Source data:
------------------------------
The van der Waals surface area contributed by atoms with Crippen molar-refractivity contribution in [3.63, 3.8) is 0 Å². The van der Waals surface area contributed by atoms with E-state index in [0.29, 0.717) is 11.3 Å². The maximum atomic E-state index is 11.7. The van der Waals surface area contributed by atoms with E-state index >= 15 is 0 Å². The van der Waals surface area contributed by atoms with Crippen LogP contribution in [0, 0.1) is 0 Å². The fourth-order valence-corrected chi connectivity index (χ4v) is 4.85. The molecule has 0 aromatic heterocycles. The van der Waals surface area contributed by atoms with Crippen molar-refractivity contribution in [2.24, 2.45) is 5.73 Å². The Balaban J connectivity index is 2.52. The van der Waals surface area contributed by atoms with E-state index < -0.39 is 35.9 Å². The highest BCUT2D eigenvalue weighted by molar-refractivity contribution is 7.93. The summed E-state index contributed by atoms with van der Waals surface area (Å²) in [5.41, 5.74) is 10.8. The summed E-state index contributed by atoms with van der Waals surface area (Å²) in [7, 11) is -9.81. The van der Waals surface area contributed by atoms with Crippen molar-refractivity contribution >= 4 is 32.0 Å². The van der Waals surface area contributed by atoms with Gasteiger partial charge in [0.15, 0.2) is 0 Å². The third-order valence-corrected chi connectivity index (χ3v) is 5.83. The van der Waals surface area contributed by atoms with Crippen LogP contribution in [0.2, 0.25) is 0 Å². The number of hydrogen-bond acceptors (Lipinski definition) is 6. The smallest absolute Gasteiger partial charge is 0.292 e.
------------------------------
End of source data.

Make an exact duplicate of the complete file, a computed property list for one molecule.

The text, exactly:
The van der Waals surface area contributed by atoms with Crippen molar-refractivity contribution in [3.63, 3.8) is 0 Å². The van der Waals surface area contributed by atoms with E-state index in [0.29, 0.717) is 11.3 Å². The maximum atomic E-state index is 11.7. The van der Waals surface area contributed by atoms with E-state index >= 15 is 0 Å². The van der Waals surface area contributed by atoms with Crippen LogP contribution in [0, 0.1) is 0 Å². The fourth-order valence-corrected chi connectivity index (χ4v) is 4.85. The molecule has 0 aromatic heterocycles. The van der Waals surface area contributed by atoms with Crippen molar-refractivity contribution in [2.24, 2.45) is 5.73 Å². The Balaban J connectivity index is 2.52. The van der Waals surface area contributed by atoms with E-state index < -0.39 is 35.9 Å². The highest BCUT2D eigenvalue weighted by molar-refractivity contribution is 7.93. The summed E-state index contributed by atoms with van der Waals surface area (Å²) in [5.41, 5.74) is 10.8. The summed E-state index contributed by atoms with van der Waals surface area (Å²) in [7, 11) is -9.81. The van der Waals surface area contributed by atoms with Crippen molar-refractivity contribution >= 4 is 32.0 Å². The van der Waals surface area contributed by atoms with Gasteiger partial charge in [0.15, 0.2) is 0 Å². The third-order valence-corrected chi connectivity index (χ3v) is 5.83. The van der Waals surface area contributed by atoms with Crippen LogP contribution in [0.2, 0.25) is 0 Å². The number of hydrogen-bond acceptors (Lipinski definition) is 6. The smallest absolute Gasteiger partial charge is 0.292 e.